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Petitioners Washington State Department of Transportation (WSDOT) and Seattle Tunnel Partners (STP), sought reversal of a Court of Appeals decision affirming the partial summary judgment rulings that an “all risk” insurance policy did not provide coverage for certain losses. At issue in WSDOT’s petition for review was whether the loss of use or functionality of the insured property constituted “physical loss” or “physical damage” that triggered coverage. STP’s petition asked whether the insurance policy excluded coverage for damage to the insured property caused by alleged design defects and whether the policy covers delay losses. This case arose out of a major construction project to replace the Alaskan Way Viaduct in Seattle. In 2011, STP contracted with WSDOT to construct a tunnel to replace the viaduct. The project started in July 2013. A tunnel boring machine (TBM) used in the project stopped working in December 2013, and did not resume until December 2015. The project was unable to continue during the two-year period while the TBM was disassembled, removed, and repaired. STP and WSDOT tendered insurance claims under the Policy. Great Lakes denied coverage, and STP and WSDOT sued the insurers, alleging wrongful denial of their claims. The Washington Supreme Court affirmed the Court of Appeals, finding that even if it interpreted “direct physical loss or damage” to include loss of use, no coverage under Section 1 is triggered because the alleged loss of use was not caused by a physical condition impacting the insured property. View "Seattle Tunnel Partners v. Great Lakes Reinsurance (UK) PLC" on Justia Law

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Carl Schwartz filed suit against King County, Washington (County) for the catastrophic injuries he suffered when he collided with a bollard the County installed on the Green River Trail. The County moved for summary judgment dismissal, arguing that Washington’s recreational use immunity statute, RCW 4.24.210, precluded liability and that the statute’s exception for known dangerous artificial latent conditions did not apply. The trial court agreed and granted summary judgment for the County. The Court of Appeals disagreed and reversed summary judgment. The Washington Supreme Court affirmed the Court of Appeals, finding Schwartz presented evidence showing a genuine issue of material fact as to whether the bollard was a known dangerous artificial latent condition, so the trial court erred by granting summary judgment for the County. The case was remanded to the trial court for further proceedings. View "Schwartz v. King County" on Justia Law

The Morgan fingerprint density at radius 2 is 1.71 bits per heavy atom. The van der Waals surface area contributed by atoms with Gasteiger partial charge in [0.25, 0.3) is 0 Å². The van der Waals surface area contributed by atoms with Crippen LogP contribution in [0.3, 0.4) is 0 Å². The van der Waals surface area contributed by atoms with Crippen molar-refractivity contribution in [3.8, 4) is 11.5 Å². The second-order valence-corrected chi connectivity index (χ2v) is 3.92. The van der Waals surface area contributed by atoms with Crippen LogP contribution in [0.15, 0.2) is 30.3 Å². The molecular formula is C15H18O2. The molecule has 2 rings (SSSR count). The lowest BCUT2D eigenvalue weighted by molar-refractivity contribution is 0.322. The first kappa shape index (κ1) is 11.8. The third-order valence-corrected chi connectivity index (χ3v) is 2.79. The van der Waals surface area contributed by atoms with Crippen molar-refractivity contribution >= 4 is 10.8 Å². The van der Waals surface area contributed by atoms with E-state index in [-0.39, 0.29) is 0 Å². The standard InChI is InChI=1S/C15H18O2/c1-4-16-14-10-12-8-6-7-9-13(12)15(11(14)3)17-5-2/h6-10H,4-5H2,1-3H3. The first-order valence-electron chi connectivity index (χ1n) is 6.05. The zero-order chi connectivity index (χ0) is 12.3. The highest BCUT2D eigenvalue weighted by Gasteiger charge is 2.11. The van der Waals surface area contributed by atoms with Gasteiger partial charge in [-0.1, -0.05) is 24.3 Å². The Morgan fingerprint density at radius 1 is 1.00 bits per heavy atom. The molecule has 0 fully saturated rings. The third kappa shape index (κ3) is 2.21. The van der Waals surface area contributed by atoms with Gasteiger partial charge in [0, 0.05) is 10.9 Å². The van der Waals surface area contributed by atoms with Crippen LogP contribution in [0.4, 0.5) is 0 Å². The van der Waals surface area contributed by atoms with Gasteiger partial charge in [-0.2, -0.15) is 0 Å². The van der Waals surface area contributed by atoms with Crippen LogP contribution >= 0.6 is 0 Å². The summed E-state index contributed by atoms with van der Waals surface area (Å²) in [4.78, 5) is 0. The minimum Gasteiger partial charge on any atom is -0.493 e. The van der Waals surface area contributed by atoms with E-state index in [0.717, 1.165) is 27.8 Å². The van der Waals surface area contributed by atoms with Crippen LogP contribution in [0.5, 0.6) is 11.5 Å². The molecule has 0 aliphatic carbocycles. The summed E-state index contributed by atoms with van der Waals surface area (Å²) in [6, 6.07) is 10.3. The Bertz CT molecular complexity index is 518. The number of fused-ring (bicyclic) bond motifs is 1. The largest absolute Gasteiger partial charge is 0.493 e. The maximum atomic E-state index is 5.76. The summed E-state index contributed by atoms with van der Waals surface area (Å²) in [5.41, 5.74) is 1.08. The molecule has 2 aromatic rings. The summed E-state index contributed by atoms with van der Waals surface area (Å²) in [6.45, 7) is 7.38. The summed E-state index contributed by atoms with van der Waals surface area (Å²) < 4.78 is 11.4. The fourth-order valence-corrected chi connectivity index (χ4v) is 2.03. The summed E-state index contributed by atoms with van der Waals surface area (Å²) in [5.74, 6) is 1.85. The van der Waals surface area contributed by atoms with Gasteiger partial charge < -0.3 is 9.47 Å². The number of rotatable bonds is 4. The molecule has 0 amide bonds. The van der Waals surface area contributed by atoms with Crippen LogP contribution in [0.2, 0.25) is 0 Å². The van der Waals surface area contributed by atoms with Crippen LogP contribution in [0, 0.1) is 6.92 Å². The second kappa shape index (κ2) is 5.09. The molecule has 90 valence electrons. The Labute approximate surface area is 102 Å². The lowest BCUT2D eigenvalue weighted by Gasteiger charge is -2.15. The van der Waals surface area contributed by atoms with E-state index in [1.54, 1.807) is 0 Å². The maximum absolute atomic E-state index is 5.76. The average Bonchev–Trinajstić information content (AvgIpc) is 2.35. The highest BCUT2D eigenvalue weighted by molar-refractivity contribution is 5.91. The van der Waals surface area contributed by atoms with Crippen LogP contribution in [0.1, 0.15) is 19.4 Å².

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In early 2020, to help curtail the spread of COVID-19, Washington Governor Inslee issued Proclamation 20-24 prohibiting non emergency dental care. The issue this case presented for the Washington Supreme Court’s review centered on the lost business income from the Proclamation and the interpretation of an insurance contract under which the insurance company covered lost business income for the “direct physical loss of or damage to Covered Property” and excluded coverage for loss or damage caused by a “virus.” Drs. Sarah Hill and Joseph Stout were dentists who operated two dental offices under their business Hill and Stout PLLC (HS). HS bought a property insurance policy from Mutual of Enumclaw Insurance Company (MOE) that covered business income lost due to “direct physical loss of or damage to” the properties. HS sued MOE for coverage because of its inability to use its offices for nonemergency dental practice under the Proclamation and later amended to add a putative class action. MOE moved to dismiss, arguing that HS failed to show a “direct physical loss of or damage to” the property and that the virus exclusion applied. The trial court denied the motion. After review, the Supreme Court affirmed the trial court granting summary judgment in favor of MOE. “It is unreasonable to read ‘direct physical loss of . . . property’ in a property insurance policy to include constructive loss of intended use of property. Such a loss is not ‘physical.’ Accordingly, the Proclamation did not trigger coverage under the policy.” View "Hill & Stout, PLLC v. Mut. of Enumclaw Ins. Co." on Justia Law